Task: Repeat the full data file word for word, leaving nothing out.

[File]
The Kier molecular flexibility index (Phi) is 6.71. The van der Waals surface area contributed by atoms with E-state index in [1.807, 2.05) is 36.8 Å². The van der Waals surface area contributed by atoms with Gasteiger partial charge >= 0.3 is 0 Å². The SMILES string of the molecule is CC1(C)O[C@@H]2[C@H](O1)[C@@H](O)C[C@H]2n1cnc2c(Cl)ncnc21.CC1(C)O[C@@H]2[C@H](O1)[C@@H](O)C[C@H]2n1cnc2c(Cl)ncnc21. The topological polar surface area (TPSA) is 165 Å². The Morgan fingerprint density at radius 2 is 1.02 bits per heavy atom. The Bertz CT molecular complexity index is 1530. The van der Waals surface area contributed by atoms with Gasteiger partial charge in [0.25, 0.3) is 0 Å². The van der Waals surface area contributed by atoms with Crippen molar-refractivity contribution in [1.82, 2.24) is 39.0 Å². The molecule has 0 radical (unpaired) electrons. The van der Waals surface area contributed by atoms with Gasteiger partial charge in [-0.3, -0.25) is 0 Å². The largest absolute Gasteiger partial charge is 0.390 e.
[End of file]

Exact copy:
The Kier molecular flexibility index (Phi) is 6.71. The van der Waals surface area contributed by atoms with E-state index in [1.807, 2.05) is 36.8 Å². The van der Waals surface area contributed by atoms with Gasteiger partial charge >= 0.3 is 0 Å². The SMILES string of the molecule is CC1(C)O[C@@H]2[C@H](O1)[C@@H](O)C[C@H]2n1cnc2c(Cl)ncnc21.CC1(C)O[C@@H]2[C@H](O1)[C@@H](O)C[C@H]2n1cnc2c(Cl)ncnc21. The topological polar surface area (TPSA) is 165 Å². The Morgan fingerprint density at radius 2 is 1.02 bits per heavy atom. The Bertz CT molecular complexity index is 1530. The van der Waals surface area contributed by atoms with Gasteiger partial charge in [0.25, 0.3) is 0 Å². The van der Waals surface area contributed by atoms with Crippen molar-refractivity contribution in [1.82, 2.24) is 39.0 Å². The molecule has 0 radical (unpaired) electrons. The van der Waals surface area contributed by atoms with Gasteiger partial charge in [-0.3, -0.25) is 0 Å². The largest absolute Gasteiger partial charge is 0.390 e.